Tuesday, November 29, 2011

Greek statistics: Numbers in action

November 29, 2011

Euro-zone finance ministers meeting today in Brussels are preparing to release Greece’s latest (and much-delayed) tranche of bail-out funding, worth €8 billion ($10.7 billion). But all is not well in the country that kicked off the long-running euro crisis. Andreas Georgiou, the head of Elstat, Greece’s statistics agency, is facing a criminal investigation for allegedly fiddling the public-finance books.

If the investigation finds that the state was damaged by such actions, Mr Georgiou could be charged with "breach of faith", a crime that carries a potential life sentence. On December 12th he will appear before a prosecutor to provide evidence. He denies the allegation. "Unfortunately, in Greece statistics is a combat sport," he told the Financial Times.

Mr Georgiou stands accused of artificially upping Greece's 2009 budget-deficit figure from 13.4% to 15.8% of GDP, taking the country to the top of the euro zone's league of fiscal shame for that year. The revised estimates, say his detractors, meant that Greece was forced by its international partners to take ever-harsher austerity measures to receive bail-out funding. Mr Georgiou would make a useful scapegoat to many Greeks who have suffered over the past two years.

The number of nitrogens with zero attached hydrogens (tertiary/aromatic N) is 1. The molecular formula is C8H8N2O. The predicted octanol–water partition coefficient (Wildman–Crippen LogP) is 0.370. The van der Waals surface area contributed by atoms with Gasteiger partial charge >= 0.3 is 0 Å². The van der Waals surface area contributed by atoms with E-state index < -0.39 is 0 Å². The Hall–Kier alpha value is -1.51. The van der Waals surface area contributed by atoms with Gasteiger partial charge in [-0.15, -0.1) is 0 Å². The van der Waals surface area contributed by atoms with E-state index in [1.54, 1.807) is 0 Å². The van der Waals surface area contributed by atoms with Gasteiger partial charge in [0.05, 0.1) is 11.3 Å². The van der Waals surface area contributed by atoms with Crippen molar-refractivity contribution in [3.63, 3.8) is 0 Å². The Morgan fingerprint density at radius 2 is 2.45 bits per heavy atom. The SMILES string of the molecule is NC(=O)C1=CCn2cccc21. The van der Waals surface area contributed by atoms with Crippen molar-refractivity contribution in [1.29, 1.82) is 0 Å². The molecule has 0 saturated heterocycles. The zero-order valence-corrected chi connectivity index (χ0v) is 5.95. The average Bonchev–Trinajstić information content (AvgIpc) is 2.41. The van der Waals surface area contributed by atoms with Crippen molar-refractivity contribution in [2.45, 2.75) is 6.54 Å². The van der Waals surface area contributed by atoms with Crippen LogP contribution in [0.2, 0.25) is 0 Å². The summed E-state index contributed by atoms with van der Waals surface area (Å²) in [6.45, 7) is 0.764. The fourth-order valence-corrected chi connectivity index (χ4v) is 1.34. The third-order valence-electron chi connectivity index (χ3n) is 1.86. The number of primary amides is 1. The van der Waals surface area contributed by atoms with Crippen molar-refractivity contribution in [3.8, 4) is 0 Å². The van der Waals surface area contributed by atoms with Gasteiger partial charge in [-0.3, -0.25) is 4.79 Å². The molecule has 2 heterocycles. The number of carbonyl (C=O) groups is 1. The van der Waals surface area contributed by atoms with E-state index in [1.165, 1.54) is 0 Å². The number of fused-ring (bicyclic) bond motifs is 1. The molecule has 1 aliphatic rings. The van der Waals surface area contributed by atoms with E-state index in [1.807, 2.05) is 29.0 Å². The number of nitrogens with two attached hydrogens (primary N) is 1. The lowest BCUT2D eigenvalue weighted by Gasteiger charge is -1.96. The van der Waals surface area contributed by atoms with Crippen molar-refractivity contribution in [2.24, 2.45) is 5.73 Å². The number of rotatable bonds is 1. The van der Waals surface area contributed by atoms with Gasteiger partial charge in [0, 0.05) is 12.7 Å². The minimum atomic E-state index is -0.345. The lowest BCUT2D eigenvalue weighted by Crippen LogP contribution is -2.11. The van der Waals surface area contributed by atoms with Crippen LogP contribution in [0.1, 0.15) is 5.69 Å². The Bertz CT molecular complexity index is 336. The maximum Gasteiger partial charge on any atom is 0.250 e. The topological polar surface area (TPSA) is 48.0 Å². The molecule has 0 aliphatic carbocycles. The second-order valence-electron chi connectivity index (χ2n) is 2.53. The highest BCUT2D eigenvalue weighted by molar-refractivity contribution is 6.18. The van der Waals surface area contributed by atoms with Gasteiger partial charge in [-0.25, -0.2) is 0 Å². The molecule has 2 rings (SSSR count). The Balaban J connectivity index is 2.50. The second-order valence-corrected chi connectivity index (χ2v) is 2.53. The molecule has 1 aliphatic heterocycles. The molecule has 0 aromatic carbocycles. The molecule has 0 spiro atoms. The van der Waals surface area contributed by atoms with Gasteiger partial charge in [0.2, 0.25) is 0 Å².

The case was brought following claims by Zoi Georganta, an Elstat board member, that Mr Georgiou had inflated the budget-deficit figures. Ms Georganta, along with most of the other board members, was sacked earlier this year. Some former Elstat officials have supported her claims.


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